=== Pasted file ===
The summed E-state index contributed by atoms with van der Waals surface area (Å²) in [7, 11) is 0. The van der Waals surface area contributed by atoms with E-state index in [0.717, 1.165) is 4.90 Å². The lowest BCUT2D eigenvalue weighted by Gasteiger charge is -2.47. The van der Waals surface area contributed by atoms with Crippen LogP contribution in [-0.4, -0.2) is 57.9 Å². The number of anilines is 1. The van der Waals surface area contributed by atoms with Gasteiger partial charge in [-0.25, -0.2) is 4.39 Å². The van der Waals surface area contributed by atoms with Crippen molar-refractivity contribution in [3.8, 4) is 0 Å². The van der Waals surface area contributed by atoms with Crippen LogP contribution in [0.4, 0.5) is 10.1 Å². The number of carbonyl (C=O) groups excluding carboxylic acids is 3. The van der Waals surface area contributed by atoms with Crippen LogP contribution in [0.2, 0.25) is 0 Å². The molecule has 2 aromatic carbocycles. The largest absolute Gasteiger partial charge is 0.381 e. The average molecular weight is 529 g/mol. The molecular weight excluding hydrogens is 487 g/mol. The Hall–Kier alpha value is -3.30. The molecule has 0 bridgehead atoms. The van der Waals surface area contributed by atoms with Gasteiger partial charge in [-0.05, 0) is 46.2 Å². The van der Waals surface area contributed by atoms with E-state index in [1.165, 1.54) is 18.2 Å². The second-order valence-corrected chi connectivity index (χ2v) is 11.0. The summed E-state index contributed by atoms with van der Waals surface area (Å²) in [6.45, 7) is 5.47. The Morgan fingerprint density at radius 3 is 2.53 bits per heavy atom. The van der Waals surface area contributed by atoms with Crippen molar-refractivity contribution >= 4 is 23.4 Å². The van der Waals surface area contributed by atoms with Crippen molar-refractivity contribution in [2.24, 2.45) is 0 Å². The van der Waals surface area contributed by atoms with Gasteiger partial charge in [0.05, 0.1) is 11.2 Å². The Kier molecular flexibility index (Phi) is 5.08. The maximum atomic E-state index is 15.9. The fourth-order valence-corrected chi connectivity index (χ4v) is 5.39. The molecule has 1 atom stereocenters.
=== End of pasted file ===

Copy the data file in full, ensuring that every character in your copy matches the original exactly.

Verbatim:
The summed E-state index contributed by atoms with van der Waals surface area (Å²) in [7, 11) is 0. The van der Waals surface area contributed by atoms with E-state index in [0.717, 1.165) is 4.90 Å². The lowest BCUT2D eigenvalue weighted by Gasteiger charge is -2.47. The van der Waals surface area contributed by atoms with Crippen LogP contribution in [-0.4, -0.2) is 57.9 Å². The number of anilines is 1. The van der Waals surface area contributed by atoms with Gasteiger partial charge in [-0.25, -0.2) is 4.39 Å². The van der Waals surface area contributed by atoms with Crippen molar-refractivity contribution in [3.8, 4) is 0 Å². The van der Waals surface area contributed by atoms with Crippen LogP contribution in [0.4, 0.5) is 10.1 Å². The number of carbonyl (C=O) groups excluding carboxylic acids is 3. The van der Waals surface area contributed by atoms with Crippen LogP contribution in [0.2, 0.25) is 0 Å². The molecule has 2 aromatic carbocycles. The largest absolute Gasteiger partial charge is 0.381 e. The average molecular weight is 529 g/mol. The molecular weight excluding hydrogens is 487 g/mol. The Hall–Kier alpha value is -3.30. The molecule has 0 bridgehead atoms. The van der Waals surface area contributed by atoms with Gasteiger partial charge in [-0.05, 0) is 46.2 Å². The van der Waals surface area contributed by atoms with E-state index in [1.165, 1.54) is 18.2 Å². The second-order valence-corrected chi connectivity index (χ2v) is 11.0. The summed E-state index contributed by atoms with van der Waals surface area (Å²) in [6.45, 7) is 5.47. The Morgan fingerprint density at radius 3 is 2.53 bits per heavy atom. The van der Waals surface area contributed by atoms with Crippen molar-refractivity contribution >= 4 is 23.4 Å². The van der Waals surface area contributed by atoms with Crippen molar-refractivity contribution in [2.24, 2.45) is 0 Å². The van der Waals surface area contributed by atoms with Gasteiger partial charge in [0.05, 0.1) is 11.2 Å². The Kier molecular flexibility index (Phi) is 5.08. The maximum atomic E-state index is 15.9. The fourth-order valence-corrected chi connectivity index (χ4v) is 5.39. The molecule has 1 atom stereocenters.